Electromagnetic Radiation and Radio Waves
(Natural and Man-Made Miracles)
Electromagnetic radiation is a wonderful thing. It brings us heat and
lights up our day, it brings us radio and television and carries our
telephone conversations. It brings us the Sun's energy which is needed by
all plants for photosynthesis and growth. It brings warmth to the
inhabitants of the Earth's animal kingdom and to some of them to tan their
bodies. We also use it to see through solid bodies, to find our way around
the planet and to cook our food.
In a tremendous intellectual leap, in 1873 James Clerk
the existence of electromagnetic waves and worked out mathematically what
their properties might be before anybody had ever observed, or even thought
of, such a phenomenon. Since then, communications engineers have performed
miracles harnessing this radiation for a myriad of uses.
Electromagnetic radiation has the following interesting properties
- It can be found in nature or be man-made.
- It does not require a medium for propagation.
- It travels with the speed of light.
- It carries energy as it propagates. The higher the frequency, the
higher the energy associated with the wave.
- It can transfer its energy to the matter on which it impinges.
- Its transferred energy may be sufficient to break chemical bonds,
ionising the matter on which it impinges.
- Its propagation obeys the inverse square law.
- It can be used to carry information.
- It can be broadcast outwards to reach many locations or it can be
formed into beams to reach a particular spot.
- It can be be reflected or refracted.
- It can be split and recombined to form diffraction patterns.
- It can travel great distances. The radiation resulting from a
simple100 volt, 1 MHz sine wave fed into a suitable antenna can be
detected as far away as the next planet.
- It travels in straight lines.
- It can be bent around the Earth's circumference by reflection from the
- It can pass through walls.
- It can be captured by placing a metal rod, a loop, parabolic metal
dish or horn in its path and it can be launched into the atmosphere with
the same tools.
Radio waves are a specific example of electromagnetic radiation. Despite
all the communications benefits "electromagnetic radiation" makes possible,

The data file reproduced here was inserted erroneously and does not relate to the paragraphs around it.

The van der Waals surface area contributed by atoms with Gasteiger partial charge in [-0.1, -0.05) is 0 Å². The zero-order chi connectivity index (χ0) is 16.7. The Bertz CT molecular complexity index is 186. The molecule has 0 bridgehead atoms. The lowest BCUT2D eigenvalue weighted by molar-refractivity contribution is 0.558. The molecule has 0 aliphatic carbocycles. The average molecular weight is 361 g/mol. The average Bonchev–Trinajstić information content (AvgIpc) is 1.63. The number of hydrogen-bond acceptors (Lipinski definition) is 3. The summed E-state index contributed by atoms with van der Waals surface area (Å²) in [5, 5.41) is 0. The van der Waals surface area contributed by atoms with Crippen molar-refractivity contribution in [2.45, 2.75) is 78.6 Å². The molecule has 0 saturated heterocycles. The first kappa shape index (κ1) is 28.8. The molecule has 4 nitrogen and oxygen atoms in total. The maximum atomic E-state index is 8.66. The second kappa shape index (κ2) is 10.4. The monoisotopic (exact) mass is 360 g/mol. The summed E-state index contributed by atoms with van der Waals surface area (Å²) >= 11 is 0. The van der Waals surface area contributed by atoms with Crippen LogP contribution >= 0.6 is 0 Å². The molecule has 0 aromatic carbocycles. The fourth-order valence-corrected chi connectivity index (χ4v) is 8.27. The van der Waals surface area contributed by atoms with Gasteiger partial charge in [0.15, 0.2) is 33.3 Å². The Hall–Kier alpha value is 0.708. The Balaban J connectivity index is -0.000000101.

the name has a sinister connotation. The alternative name, "radio waves",
does not seem nearly so threatening. But too much of a good thing, even
water, can be dangerous if present in excessive quantities at the wrong
place or time. So it is with electromagnetic radiation.
We are in fact swimming in an ocean of radio waves of various strengths.
home we have high frequency radiation coming from
- Hundreds of long wave, medium wave. short wave and UHF radio
- Dozens of terrestrial television signals
- Television signals at microwave frequencies beamed down by satellites
- UHF signals from hundreds of mobile phones and their local base
- VHF Private mobile radio signals used by the emergency services and
- Television remote controls
- Remote control toys (cars and planes)
- Microwave GPS satellite navigation location signals whether we use
them or not.
- Wi-Fi networks for communications between computers and computer
- Bluetooth connections between electronic appliances
- Laser light in CD players
- Infra red television remote controls
- Garage door openers
- Car door remote locking keys
- Infra red radiation from cookers and domestic heaters
- Leakage from microwave ovens
- Continuous unwanted radio frequency interference (RFI) generated by
computer circuit boards and oscillators in radio reception and
- Random RFI due to local electrostatic discharges from motor
commutators on household equipment and power tools as well as automobile
ignition systems (sparking plugs).
- Random RFI due to distant electrostatic discharges from lightning
strikes anywhere between the signal source and the
And at the other end of the spectrum we have
- Very low frequency radiation from power cables, electric motors,
domestic appliances, transformers and battery chargers.
Depending on where we live we may also be near enough to experience
signals from other sources even though we may not have the equipment to
- Air traffic control systems
- Aircraft instrument landing systems
- Radar surveillance
- Microwave repeater systems used for broadband communications links
- Speed cameras